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  • The White Spot
  • Jonathan Blum (bio)

When I was nine, my parents went through a bitter custody battle over me. In the end, the judge decided that I should live with my mother Mondays through Saturdays and go for visits with my father every Saturday night and Sunday. Back then, my father was on call at the hospital seven days a week, and he had no one to look after me during the hours he had to work, so he started bringing me to the hospital with him on Sundays and keeping me in the break room on the same floor where his patients were located.

The break room was only about the size of two closets. It had a coarse, plaid sofa, a low-hanging, spherical leather chair, a coffee maker and mugs, a sink, some cabinets, a telephone, and a laminated poster above the telephone that was called Screening Guidelines for Invasive Carcinomas, which was put out by the American Academy of Pathology. That first day in the hospital, which was my first time in a hospital since birth, I tried to sit up straight on the plaid sofa and read one of the sports biographies I carried with me everywhere, but I couldn't concentrate at all. My mind kept wandering, wondering what my father was doing—where exactly he was and who he was with.

My father never talked about his work, not during his residency, not now, but I knew a few things about what he did. This was because, starting a couple years earlier, I had skimmed through the back sections of two of his medical books and seen pictures of sick pulmonary patients. I had seen many pairs of lungs that were removed from their bodies after death and photographed. One such pair, which had belonged to a person with emphysema, had an oozing, gray coating over the usual healthy red color. Another pair of lungs had holes, caused by black carbon deposits that were the result of smoking. I had also seen a smoker with a gangrenous, partly lopped-off foot, a smoker with a gaping hole at the base of his throat, and a smoker with no tongue in his mouth. [End Page 34]

In my own shy, optimistic way, I took pride in the fact that my father treated lungs. Lungs were vital—and underappreciated. I thought of them as the unsung heroes of the human body. Unlike the much-celebrated heart and brain, no one ever talked about the lungs, and yet we couldn't last four minutes without them. They took in and released breaths every three seconds or so, usually without our ever noticing. They moved oxygen to the bloodstream and removed carbon dioxide. They kept us going, even when we were sleeping.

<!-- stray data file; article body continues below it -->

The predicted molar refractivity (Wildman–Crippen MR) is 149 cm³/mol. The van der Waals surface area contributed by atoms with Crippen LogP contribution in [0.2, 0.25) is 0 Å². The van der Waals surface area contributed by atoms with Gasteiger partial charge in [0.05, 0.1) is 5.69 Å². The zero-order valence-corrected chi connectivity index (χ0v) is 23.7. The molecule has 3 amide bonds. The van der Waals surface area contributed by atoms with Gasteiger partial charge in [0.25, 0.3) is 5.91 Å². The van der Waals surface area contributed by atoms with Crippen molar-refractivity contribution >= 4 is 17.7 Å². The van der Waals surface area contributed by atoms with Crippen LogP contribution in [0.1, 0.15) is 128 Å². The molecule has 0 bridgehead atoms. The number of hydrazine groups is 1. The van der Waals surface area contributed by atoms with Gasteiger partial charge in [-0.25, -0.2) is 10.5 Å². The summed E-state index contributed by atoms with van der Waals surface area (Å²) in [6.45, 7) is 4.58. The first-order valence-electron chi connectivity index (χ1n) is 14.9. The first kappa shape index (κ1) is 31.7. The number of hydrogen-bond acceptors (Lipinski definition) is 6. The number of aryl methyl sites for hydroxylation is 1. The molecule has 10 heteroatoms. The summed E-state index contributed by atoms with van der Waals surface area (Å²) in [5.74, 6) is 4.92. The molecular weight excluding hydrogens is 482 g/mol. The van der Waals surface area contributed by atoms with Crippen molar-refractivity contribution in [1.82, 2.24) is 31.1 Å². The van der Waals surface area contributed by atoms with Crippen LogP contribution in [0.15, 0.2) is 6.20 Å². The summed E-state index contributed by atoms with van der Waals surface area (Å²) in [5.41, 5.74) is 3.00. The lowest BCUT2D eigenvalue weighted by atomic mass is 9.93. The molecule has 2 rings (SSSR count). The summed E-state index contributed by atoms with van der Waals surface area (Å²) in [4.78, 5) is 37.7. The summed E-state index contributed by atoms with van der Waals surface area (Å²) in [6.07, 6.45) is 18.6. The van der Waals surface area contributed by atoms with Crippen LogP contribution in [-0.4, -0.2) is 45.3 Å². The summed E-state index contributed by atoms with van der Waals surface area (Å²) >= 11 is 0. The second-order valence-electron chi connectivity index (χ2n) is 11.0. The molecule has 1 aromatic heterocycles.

After I had been daydreaming for more than an hour, my father, who was a big man—six-feet-two, a hundred-and-ninety pounds, with curly black hair in a white lab coat and brown Wallabes—came back into the break room, sat himself down in the low-hanging chair, and crossed his legs, his feet close to my feet. The air conditioner wasn't working right that day, and there were beads of sweat on my father's forehead and odoriferous spots under his arms. His breaths were quick and confident. He had just seen all his patients, and he had to write up some notes. As he went through page after page of triplicate paper with a blue ballpoint, checking boxes, scratching words, signing his name quickly at the bottom of each page, I half-hid my eyes behind one of my sports biographies and pretended to read.

I was very curious what my father was writing on those pages—one white, one yellow, one pink—but I didn't dare ask. I had decided it was best not to talk to him at the hospital unless he talked to me first.

Finally he asked, "How's Roberto Clemente?"

"He died trying to help earthquake victims in Nicaragua," I said.

"Yeah, I remember that," my father said. "You ready to get out of here?"

My father got called into the hospital...


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pp. 34-47
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